Ach ach ach, the worst comment ever, it's official!  But can ye see my point about the judgement?  I really do think that your caricature is based on media images rather than contact with people, but that's my prejudice.

Overall, I'm happy that people wish to reconnect with the land as I think it's healthier overall.  And "evil technology" is more about "alienating technology" and I think there's plenty of evidence that technology can alienate individuals and communities (e.g. the car--the biggest single cause of children no longer playing outside)...

Heh heh...Man, I just can't explain this stuff at all at all...  

Don't fight forces, use them R. Buckminster Fuller.

by rg (leopold dot lepster at google mail dot com) on Thu Aug 2nd, 2007 at 11:33:57 AM EST
[ Parent ]
Permaculture is very, very high tech

I understand permaculture to be very high analysis of natural systems combined with very low tech. activities.

Implicit in that is a disagreement on the meaning of tech.

Can the last politician to go out the revolving door please turn the lights off?
by Carrie (migeru at eurotrib dot com) on Thu Aug 2nd, 2007 at 11:49:32 AM EST
[ Parent ]
knowing how to do permaculture is nothing new;  in fact Mollison and Holmgren have been criticised by various indigenous activists for, in a sense, "patenting" or claiming to have invented techniques that are ancient and traditional in many cultures outside the wheat/beef nexus and/or fossil-fueled industrialism.  

there is some irony and ill-feeling in this critique because, of course, it was the allegedly "advanced" whitefellas who bribed, persuaded, bullied and if necessary murdered to get indigenous/peasant farmers around the world to stop farming in traditional ways and jump on the so-called "green revolution" bandwagon (or hamster wheel) of debt, toxicity, soil and water contamination, etc.  -- and now the educated whitefellas are back, once again telling everyone that they know how to farm, except now they are recycling the very insights and techniques that they scorned and tried to exterminate only 2 generations earlier.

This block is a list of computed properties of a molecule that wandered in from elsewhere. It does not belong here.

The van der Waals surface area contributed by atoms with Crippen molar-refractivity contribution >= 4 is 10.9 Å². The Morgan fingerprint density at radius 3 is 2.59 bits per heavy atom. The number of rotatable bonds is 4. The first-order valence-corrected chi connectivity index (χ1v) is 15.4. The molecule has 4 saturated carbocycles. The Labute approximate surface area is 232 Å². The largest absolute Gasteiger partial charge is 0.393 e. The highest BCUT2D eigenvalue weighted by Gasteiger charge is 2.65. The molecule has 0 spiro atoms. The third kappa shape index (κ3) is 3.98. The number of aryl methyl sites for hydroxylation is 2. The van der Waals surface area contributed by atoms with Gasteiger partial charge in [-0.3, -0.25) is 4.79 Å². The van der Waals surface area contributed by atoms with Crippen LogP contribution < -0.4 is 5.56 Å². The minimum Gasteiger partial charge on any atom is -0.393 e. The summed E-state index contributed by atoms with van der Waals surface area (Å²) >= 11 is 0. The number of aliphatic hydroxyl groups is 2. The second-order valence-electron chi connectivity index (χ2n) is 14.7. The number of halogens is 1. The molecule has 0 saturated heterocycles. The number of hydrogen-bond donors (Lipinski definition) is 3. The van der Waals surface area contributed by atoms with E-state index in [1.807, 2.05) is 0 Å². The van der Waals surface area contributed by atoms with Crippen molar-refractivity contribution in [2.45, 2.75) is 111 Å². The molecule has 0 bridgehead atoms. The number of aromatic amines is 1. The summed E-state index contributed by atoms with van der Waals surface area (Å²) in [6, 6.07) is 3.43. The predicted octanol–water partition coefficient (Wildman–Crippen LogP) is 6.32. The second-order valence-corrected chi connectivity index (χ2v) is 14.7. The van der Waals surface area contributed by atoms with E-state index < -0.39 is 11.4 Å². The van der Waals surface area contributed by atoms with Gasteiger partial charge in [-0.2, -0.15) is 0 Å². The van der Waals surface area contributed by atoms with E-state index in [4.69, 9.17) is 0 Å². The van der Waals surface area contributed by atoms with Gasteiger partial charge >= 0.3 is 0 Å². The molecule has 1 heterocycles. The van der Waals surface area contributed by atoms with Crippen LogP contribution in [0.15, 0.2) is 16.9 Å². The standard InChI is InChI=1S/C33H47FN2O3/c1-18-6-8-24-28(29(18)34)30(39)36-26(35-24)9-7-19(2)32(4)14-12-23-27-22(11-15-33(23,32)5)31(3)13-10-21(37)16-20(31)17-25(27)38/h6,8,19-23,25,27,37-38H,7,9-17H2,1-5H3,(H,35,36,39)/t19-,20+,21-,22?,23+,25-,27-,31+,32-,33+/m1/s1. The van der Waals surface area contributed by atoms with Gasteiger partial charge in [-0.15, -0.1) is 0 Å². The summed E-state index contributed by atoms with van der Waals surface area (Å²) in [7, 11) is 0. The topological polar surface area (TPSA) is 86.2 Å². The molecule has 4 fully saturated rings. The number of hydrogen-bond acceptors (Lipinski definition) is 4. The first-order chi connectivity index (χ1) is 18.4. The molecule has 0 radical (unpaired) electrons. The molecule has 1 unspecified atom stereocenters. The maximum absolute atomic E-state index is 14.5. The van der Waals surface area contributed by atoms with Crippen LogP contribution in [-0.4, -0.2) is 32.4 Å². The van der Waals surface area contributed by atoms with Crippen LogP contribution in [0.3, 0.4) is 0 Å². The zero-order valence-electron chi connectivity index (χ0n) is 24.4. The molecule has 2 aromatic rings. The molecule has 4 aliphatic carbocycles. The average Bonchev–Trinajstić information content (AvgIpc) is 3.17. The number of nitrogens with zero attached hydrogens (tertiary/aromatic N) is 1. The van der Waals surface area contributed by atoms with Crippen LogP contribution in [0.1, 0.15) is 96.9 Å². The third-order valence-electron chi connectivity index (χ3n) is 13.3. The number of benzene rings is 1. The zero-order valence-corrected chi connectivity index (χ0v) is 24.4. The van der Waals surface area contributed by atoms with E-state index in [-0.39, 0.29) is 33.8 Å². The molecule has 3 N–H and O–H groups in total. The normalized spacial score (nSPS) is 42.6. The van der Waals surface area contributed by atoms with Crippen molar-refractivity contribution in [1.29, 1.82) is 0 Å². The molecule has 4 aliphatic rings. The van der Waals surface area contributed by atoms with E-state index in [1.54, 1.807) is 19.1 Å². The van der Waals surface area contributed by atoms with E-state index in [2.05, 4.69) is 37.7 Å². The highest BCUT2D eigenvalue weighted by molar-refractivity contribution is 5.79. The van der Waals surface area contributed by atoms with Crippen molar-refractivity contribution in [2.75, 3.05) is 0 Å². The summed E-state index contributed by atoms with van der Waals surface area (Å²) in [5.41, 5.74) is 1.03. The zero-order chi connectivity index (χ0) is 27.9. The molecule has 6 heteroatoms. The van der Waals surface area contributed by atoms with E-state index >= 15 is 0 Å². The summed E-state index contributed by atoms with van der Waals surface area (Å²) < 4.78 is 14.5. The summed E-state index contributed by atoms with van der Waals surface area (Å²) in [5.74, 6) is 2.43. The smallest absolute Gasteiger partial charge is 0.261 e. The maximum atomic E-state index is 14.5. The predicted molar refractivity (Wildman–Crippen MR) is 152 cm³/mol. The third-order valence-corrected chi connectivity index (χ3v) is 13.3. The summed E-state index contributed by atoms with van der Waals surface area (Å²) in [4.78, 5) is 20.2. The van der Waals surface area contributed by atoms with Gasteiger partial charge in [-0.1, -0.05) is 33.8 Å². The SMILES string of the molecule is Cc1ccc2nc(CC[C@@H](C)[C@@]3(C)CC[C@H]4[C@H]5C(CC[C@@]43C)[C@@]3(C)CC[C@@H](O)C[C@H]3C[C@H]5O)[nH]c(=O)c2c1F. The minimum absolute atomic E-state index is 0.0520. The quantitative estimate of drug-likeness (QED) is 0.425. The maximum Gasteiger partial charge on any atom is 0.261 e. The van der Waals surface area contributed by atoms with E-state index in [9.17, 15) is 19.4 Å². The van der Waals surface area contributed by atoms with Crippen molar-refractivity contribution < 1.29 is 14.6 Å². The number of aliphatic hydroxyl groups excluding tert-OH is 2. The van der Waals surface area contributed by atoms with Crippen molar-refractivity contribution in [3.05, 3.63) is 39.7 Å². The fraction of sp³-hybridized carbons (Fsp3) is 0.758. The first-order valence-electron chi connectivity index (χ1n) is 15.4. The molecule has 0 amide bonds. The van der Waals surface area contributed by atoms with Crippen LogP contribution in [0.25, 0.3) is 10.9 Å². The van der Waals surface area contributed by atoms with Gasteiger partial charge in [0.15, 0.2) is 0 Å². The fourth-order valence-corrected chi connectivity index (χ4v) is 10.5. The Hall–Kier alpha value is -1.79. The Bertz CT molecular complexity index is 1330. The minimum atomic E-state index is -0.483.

to their credit, Mollison and Homgren do acknowledge that they are in part preservationists of ancient knowledge as well as scientists in the modern tradition:  We can look at systems at any scale and still take a holistic view. For instance we can think of a tree not as just an individual organism, we can think of it as a set of productive units, which are the leaves, the infrastructure which is the heartwood of the tree that holds everything up, and the tree as habitat for other things and living beings. Systems theory doesn't necessarily divide things into the convenient compartments that we're used to thinking of. A forest can be seen as an interconnectedness of roots, as one shared system and the canopy as another. Leaves dropping down into a stream add to the nutrient flows. Fish migrate up and are eaten by animals and those nutrients go out into the forest . Systems theory connects us back also to indigenous and traditional peasant peoples connected with nature�their ways of understanding things. Systems thinking, while it's an incredible abstraction, and seems to involve lots of math and science, actually brings up insights connected to the ways indigenous people think.

This quote is from a rather good interview with Holmgren in which he states clearly:Now in all pre-industrial societies, agriculture, or its precursors in hunting-gathering, had to have a net energy yield, otherwise they were all dead. And yet, our agriculture system actually consumes more than it produces. Now that is the fundamental problem of industrial agriculture. As a byproduct of that it damages the soil and reduces future capacity. There's been a lot of focus on that damage with artificial fertilizers, heavy machinery, monocultures, pesticides, and that sort of thing. Those things are important, but while there's still a cheap source of energy, it's possible to keep patching the system up, using more energy here, to compensate for a problem there. When you get an energy decline you can no longer do that.

worth a read.

As a simple example, we can look at a lump of wood and a book�both can be put into a fire. They both have the same amount of energy given off, but common sense tells us that's a poor use of a book. We have in us an energetic common sense which comes from a peasant groundedness connected to nature, which permaculture is trying to recreate, because we've mostly lost it. We actually have this energy hierarchy in our heads of energy quality and embodied energy. We understand that a lot of work one way or another went into making the book.

that common-sense is what is warped and disabled by a glut of "cheap" energy.

The difference between theory and practise in practise ...

by DeAnander (de_at_daclarke_dot_org) on Thu Aug 2nd, 2007 at 06:04:57 PM EST
[ Parent ]
sorry, I got lost in Holmgren's pithy quotes.

permaculture is "high tech" in the sense that it involves a deep understanding of how biotic systens work, and a willingness to work with their complexity rather than trying to simplify them into mechanisms.